As far as the sneakers go – there is no controversy. Go down with sneakers and your feet will look like they went through a meat grinder. The bones in your feet are very soft and sensitive to fracture. You can be the biggest dude on the block, squat 900lbs, bench 650 and it wouldn’t make a difference. The weakest link will break and all those little piggies that went to the bank, the farm and the market will be left for the street cleaner to eat. At the very least ride with boots that offer ankle support and relative protection.

There is a plethora of information on helmets out there – I will save you from my diatribe but in many cases when helmet shopping you get what you pay for. You pay for name and paint scheme but you also pay for weight considerations, R&D, quality materials and above all a package that works as it should. Take your time in buying the right lid and if you plan on buying that top of the line bucket for yourself plan on getting one for your significant other. Nothing is more repulsing than seeing a rider with a top shelf helmet only to see his girlfriend holding on for dear life wearing a kraut “helmet” that will do noting more than cup your passengers’ brain matter and spinal fluid before it gets transported to a hospitals receptacle.

My bottom line is to advise against cheaping out on the stuff that really counts; i.e your riding gear It looks better, feels better and will work better - get what works for you.

Making sure you are comfortable on the bike is important. The gear you buy will make the experience enjoyable or will become a nuisance. Riding gear should be tight, but not uncomfortable.

The Act: Once on the bike there are a few things I like do – first is turn my highbeam on day or night. Yes I said highbeam. Most of up supermoto bikes have very poor lighting capability and I like to throw as much light as possible, you will not blind anyone. I want everyone and they mother to see me coming.

I maintain an aggressive riding position forward of the seat with my crotch up near the gas tank. Elbows bent in the ready position. I find that the bike is balanced and centered best when in this position and stopping & starting is much more controlled.

One of the most important aspects of riding, especially important in an urban setting, is vision. Often you will hear people saying “you will go where you look” so if you look down youll go down. I generally look quite a bit ahead depending on the speed im traveling. I will say that off the highway I tend to look 40-50-90ft w/ 210 degrees of spectrum. You can still see potholes at that distance and avoid manhole covers etc but it also allows you to see what others are doing around you. Never trust your mirrors, turn your head and look before you switch lanes.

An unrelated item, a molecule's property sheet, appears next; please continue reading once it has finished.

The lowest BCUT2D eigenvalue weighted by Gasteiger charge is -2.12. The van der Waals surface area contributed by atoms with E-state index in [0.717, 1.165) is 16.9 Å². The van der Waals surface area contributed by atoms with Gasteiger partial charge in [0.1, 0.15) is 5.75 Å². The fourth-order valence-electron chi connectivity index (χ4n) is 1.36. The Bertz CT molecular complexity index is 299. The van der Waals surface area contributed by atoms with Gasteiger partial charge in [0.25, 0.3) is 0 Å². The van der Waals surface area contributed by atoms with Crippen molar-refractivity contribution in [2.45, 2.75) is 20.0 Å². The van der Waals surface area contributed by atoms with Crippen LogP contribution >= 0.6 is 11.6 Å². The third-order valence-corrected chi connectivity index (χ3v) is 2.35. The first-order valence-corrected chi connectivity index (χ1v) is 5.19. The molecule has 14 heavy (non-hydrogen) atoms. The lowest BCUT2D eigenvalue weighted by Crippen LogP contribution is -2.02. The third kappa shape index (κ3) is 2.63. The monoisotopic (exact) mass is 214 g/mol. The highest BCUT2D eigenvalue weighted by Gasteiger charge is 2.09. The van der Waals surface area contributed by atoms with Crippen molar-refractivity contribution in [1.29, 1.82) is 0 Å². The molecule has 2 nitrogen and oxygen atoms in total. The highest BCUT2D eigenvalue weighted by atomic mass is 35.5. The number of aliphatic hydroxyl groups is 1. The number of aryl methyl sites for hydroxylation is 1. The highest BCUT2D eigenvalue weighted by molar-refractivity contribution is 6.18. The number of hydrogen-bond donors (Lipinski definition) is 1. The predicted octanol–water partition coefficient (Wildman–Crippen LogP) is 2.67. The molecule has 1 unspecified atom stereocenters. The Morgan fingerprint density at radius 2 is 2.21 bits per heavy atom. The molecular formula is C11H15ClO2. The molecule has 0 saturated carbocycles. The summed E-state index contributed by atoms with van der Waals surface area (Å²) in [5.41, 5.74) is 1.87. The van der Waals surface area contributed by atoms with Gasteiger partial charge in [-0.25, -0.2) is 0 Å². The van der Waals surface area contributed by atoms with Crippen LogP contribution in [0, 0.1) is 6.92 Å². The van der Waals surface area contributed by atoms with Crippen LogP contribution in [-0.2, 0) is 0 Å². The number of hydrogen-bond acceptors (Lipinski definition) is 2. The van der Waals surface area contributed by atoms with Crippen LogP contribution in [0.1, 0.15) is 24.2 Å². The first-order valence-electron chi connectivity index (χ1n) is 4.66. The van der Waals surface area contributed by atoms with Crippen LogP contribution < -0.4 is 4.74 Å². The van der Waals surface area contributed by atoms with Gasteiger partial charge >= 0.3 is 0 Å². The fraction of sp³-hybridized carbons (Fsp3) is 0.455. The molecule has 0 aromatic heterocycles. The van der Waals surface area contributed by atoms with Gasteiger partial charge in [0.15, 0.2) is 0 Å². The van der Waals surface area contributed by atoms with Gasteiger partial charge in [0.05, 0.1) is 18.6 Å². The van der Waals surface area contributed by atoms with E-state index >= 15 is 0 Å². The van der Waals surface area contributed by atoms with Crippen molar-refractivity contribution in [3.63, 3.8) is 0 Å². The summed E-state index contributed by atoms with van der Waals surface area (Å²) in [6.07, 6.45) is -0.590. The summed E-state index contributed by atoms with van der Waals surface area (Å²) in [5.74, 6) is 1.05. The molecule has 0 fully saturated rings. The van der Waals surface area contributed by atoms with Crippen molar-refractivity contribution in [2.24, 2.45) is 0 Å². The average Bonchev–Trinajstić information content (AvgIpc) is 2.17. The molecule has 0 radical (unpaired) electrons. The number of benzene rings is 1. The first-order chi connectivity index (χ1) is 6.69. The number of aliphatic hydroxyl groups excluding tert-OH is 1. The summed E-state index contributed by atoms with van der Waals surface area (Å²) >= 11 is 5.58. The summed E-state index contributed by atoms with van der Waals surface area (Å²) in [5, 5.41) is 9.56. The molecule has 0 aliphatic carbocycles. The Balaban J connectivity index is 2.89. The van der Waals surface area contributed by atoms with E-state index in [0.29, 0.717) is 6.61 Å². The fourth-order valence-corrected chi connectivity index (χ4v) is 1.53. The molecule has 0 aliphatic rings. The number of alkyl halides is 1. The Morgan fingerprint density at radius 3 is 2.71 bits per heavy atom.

Maintain a defensive position over your lane, I don’t mind honking – it means stay the uckf away from me. I also try to stay away from the dead center of the lane – again because that’s where most of the oil and like seem to be concentrated. Lane splitting is its own subject. I don’t do it anymore because the risk reward is out of balance for me. Ill take the extra five minutes it takes me to get home.

I have found motorists that respect motorcyclists and others that don’t. Some people just don’t understand what happens when a rider goes down – others are so afraid of it that they stay well clear. I prefer the latter. If and when you come across the former do not flick him/her off, smash his mirror, kick his door, throw a chain at his window, dent his roof with a padlock or anything else that will either land you in prison or a hospital bed. Let him go. Think about your girlfriend / boyfriend, wife, kids etc and think about being the bigger man. Again, from personal experience its just never ever worth it (X2 when you have a passenger).

Im not going to tell you to look for every speed sign, obey every traffic law and submit your taxes on time. What you do is for you and yours but know that every action has a reaction and you should be prepared for the repercussions in one or more of the many ways they surface.

I hope everyone who reads this takes something from it and that it helps all of us from loosing any more riders to the street.

Please feel free to comment and share what you think.

Take care,

Lafayette
 

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Very well written Lafayette:clap:

I would add to the new(er,ish) riders to the group, to leave your ego at home. There is no trophy, no ribbon, no cash prize. Do not "compete" on the street. Amongst the people that I ride with I guess I'm considered one of the more "seasoned" riders, and more often than not, I lead. I set a pace that I feel is fair and appropriate as to the company at hand.

A group leader should wait at intersections, stops, transitions, whatever, to make sure that all of the group made it (if you're riding with a leader who doesn't, find a new leader).

If the ride is above your skillset, say so. There is no shame in being slower, less experienced, or more cautious, but I do believe there is shame in riding outside of your abilities, only for the purpose of personal ego boosting, which is more than likely going to end up with a wreck.